We recently spent 5 days at this boutique hotel situated in the hills overlooking Port Antonio in Jamaica’s northeastern region. My wife, Adrienne Wolf-Lockett, and I are living in Jamaica as Peace Corps Volunteers, so the object of our visit was to relax and bird the 6.5 acre property rather than use it as a base for exploring other birding sites. We were very pleasantly surprised to discover just how “birdy” the property is. We found 19 of Jamaica’s endemics, 5 Caribbean endemics, and quite a few neotropical migrants considered rare on the island, for a total of 63 species.
The presence of scarce migrants no doubt had something to do with Tropical Storm Nicole, which visited the island in late September and apparently altered the regular migratory routes of many North American birds. This fall in Jamaica has seen an explosion of reports of species that generally don’t visit the island, or visit in very small numbers: Upland Sandpiper, Wilson’s Phalarope, Chimney Swift, Eastern Wood-Pewee, Summer and Scarlet tanagers, Swainson’s, Bicknell’s and Gray-cheeked thrushes, and a number of unusual warblers, among others.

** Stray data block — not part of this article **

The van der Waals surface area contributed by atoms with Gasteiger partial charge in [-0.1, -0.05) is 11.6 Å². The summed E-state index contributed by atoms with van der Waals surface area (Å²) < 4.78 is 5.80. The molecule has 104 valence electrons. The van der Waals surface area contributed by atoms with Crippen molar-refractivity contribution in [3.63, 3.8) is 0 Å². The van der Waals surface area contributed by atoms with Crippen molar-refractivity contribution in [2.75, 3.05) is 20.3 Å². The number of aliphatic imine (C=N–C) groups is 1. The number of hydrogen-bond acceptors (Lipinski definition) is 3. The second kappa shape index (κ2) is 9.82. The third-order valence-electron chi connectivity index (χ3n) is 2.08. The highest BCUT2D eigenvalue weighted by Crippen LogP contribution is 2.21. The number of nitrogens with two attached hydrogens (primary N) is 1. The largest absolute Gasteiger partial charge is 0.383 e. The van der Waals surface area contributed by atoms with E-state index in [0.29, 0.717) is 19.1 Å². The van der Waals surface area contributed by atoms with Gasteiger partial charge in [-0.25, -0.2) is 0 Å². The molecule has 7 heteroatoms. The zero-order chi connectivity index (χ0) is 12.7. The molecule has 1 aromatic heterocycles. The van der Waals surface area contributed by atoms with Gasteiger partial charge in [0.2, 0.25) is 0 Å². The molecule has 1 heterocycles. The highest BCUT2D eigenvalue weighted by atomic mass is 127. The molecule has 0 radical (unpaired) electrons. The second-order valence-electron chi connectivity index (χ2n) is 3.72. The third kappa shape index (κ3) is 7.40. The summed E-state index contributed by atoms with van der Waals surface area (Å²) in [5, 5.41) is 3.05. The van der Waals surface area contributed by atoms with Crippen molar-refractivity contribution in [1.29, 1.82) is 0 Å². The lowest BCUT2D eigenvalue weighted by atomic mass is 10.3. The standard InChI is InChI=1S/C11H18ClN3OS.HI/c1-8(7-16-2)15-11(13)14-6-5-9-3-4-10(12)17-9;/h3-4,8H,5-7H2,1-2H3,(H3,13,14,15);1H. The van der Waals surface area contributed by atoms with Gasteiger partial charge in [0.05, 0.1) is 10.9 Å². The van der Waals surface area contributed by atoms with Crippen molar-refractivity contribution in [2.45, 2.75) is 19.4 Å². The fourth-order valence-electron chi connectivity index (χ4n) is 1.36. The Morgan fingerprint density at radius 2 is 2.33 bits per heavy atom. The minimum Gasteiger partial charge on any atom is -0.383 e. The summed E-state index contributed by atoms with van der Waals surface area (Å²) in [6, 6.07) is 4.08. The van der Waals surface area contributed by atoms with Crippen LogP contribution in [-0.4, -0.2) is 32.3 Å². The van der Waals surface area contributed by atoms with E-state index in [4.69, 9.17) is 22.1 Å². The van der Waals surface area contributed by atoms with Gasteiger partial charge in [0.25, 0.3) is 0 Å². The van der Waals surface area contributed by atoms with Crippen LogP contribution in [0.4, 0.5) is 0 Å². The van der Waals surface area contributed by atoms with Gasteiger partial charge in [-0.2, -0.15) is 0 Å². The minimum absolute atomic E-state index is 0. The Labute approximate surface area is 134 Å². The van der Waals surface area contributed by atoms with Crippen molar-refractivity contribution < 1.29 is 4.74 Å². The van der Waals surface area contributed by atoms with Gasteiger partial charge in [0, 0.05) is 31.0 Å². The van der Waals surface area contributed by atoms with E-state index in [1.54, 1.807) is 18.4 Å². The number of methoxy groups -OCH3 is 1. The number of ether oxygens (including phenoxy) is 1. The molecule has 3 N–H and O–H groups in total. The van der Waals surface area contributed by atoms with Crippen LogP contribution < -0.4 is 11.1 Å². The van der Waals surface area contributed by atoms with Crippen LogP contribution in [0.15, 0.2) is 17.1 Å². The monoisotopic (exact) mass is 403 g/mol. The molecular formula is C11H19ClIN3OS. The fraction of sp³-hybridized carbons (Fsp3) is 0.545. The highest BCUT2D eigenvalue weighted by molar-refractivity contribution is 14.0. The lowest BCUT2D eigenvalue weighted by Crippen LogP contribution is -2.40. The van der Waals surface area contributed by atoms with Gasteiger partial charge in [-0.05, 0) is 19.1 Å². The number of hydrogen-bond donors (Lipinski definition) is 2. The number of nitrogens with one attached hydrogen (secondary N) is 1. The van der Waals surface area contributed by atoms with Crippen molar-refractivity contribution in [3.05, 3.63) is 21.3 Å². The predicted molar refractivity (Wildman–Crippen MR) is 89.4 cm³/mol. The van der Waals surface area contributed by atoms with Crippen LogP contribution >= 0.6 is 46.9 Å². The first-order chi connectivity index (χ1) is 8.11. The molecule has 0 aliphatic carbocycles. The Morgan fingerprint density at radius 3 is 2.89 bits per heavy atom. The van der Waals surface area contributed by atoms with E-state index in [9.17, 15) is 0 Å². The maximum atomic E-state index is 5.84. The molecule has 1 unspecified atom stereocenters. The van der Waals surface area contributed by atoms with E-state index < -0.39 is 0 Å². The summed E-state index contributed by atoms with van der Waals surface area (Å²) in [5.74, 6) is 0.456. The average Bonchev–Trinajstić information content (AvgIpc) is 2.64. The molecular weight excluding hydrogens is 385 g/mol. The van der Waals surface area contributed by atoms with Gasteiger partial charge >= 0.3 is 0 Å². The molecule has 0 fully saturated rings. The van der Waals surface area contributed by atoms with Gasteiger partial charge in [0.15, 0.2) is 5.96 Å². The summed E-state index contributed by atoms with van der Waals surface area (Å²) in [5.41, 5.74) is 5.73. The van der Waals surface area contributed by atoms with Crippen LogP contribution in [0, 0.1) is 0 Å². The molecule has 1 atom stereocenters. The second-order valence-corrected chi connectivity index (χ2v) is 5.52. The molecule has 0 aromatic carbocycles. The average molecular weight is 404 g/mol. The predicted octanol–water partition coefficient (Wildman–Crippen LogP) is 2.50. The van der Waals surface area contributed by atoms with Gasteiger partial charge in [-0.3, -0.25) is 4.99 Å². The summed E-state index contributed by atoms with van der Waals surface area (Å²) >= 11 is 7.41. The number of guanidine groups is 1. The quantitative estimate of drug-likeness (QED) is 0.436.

Our visit also coincided with the fruiting of a large species of fig tree, several mature specimens of which exist on the hotel grounds. The small red fruits attracted many species and were the focus of much of our birding effort.
Hotel Mocking Bird Hill has a well-deserved reputation for environmentally conscious management, comfortable accommodations, and excellent food. The owners are not birders but are very birder friendly. They’ve planted their extensive gardens with native plants and fruiting trees specifically to attract birds and butterflies. Additionally, the hotel is only about an hour from the premiere birding site on the island, Ecclesdown Road.
We generally birded from about 6:15 a.m. until 8:30 a.m., returned for a delicious breakfast, relaxed, then wandered the grounds some more in the late morning. After lunch we would often sit in the garden and watch the Black-billed Streamertails doing battle, while keeping an eye out for other species. Late afternoons were usually spent walking the private roadway or on the third floor veranda, which affords an excellent view of Port Antonio and the Caribbean in the distance, and tree-top looks at passing birds.
Numbers represent the total seen over 5 days. In many cases, the same individuals were probably present each day. Jamaican endemics are in marked with an asterick *; Caribbean endemics with a plus +.
Magnificent Frigatebird - 6 seen from hotel veranda, cruising over Caribbean coastline.
Great Blue Heron - 1 distantly observed going to roost.
Cattle Egret - 2 noticed flying in valley below west of the hotel.
Turkey Vulture - 9 overhead at various times.
Red-tailed Hawk - 3 sightings, probably the same individual.
American Kestrel - 3 sightings.
White-crowned Pigeon - 28 or more, usually feeding on figs.
*Ring-tailed Pigeon - 43, often clumsily clamoring around outer fig branches
Zenaida Dove - 5 on the entrance road or flying overhead.
White-winged Dove - 1, a flyby.